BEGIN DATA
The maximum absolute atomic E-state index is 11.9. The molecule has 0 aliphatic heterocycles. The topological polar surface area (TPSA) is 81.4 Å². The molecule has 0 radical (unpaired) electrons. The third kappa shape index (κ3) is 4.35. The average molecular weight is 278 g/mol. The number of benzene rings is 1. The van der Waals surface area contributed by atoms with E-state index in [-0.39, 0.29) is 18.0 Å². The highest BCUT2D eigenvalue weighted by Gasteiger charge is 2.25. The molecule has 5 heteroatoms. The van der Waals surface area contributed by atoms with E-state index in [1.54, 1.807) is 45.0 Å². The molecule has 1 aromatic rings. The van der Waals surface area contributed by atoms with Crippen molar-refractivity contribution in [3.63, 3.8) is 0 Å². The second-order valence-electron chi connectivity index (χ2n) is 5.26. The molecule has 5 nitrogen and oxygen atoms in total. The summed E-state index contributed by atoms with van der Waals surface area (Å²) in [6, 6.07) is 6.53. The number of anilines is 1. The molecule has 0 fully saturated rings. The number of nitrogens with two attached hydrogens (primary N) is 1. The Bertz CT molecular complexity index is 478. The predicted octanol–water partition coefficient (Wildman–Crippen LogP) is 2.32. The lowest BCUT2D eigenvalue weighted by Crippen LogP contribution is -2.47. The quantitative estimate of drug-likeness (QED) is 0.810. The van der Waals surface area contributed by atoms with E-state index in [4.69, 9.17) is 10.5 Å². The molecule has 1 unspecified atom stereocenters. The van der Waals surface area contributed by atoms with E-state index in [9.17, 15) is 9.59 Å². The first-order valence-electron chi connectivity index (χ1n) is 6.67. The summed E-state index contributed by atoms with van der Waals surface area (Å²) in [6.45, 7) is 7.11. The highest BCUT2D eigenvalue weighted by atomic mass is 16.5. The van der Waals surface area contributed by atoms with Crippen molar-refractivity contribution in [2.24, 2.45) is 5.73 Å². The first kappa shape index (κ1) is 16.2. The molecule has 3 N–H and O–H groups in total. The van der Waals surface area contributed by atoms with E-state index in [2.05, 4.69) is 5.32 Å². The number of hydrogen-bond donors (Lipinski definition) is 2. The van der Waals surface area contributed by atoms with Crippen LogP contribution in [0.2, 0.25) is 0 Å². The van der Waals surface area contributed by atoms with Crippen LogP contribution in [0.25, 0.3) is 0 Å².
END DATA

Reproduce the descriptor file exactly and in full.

The maximum absolute atomic E-state index is 11.9. The molecule has 0 aliphatic heterocycles. The topological polar surface area (TPSA) is 81.4 Å². The molecule has 0 radical (unpaired) electrons. The third kappa shape index (κ3) is 4.35. The average molecular weight is 278 g/mol. The number of benzene rings is 1. The van der Waals surface area contributed by atoms with E-state index in [-0.39, 0.29) is 18.0 Å². The highest BCUT2D eigenvalue weighted by Gasteiger charge is 2.25. The molecule has 5 heteroatoms. The van der Waals surface area contributed by atoms with E-state index in [1.54, 1.807) is 45.0 Å². The molecule has 1 aromatic rings. The van der Waals surface area contributed by atoms with Crippen molar-refractivity contribution in [3.63, 3.8) is 0 Å². The second-order valence-electron chi connectivity index (χ2n) is 5.26. The molecule has 5 nitrogen and oxygen atoms in total. The summed E-state index contributed by atoms with van der Waals surface area (Å²) in [6, 6.07) is 6.53. The number of anilines is 1. The molecule has 0 fully saturated rings. The number of nitrogens with two attached hydrogens (primary N) is 1. The Bertz CT molecular complexity index is 478. The predicted octanol–water partition coefficient (Wildman–Crippen LogP) is 2.32. The lowest BCUT2D eigenvalue weighted by Crippen LogP contribution is -2.47. The quantitative estimate of drug-likeness (QED) is 0.810. The van der Waals surface area contributed by atoms with E-state index in [4.69, 9.17) is 10.5 Å². The molecule has 1 unspecified atom stereocenters. The van der Waals surface area contributed by atoms with E-state index in [9.17, 15) is 9.59 Å². The first-order valence-electron chi connectivity index (χ1n) is 6.67. The summed E-state index contributed by atoms with van der Waals surface area (Å²) in [6.45, 7) is 7.11. The highest BCUT2D eigenvalue weighted by atomic mass is 16.5. The van der Waals surface area contributed by atoms with Crippen molar-refractivity contribution in [2.24, 2.45) is 5.73 Å². The first kappa shape index (κ1) is 16.2. The molecule has 3 N–H and O–H groups in total. The van der Waals surface area contributed by atoms with E-state index in [2.05, 4.69) is 5.32 Å². The number of hydrogen-bond donors (Lipinski definition) is 2. The van der Waals surface area contributed by atoms with Crippen LogP contribution in [0.2, 0.25) is 0 Å². The van der Waals surface area contributed by atoms with Crippen LogP contribution in [0.25, 0.3) is 0 Å².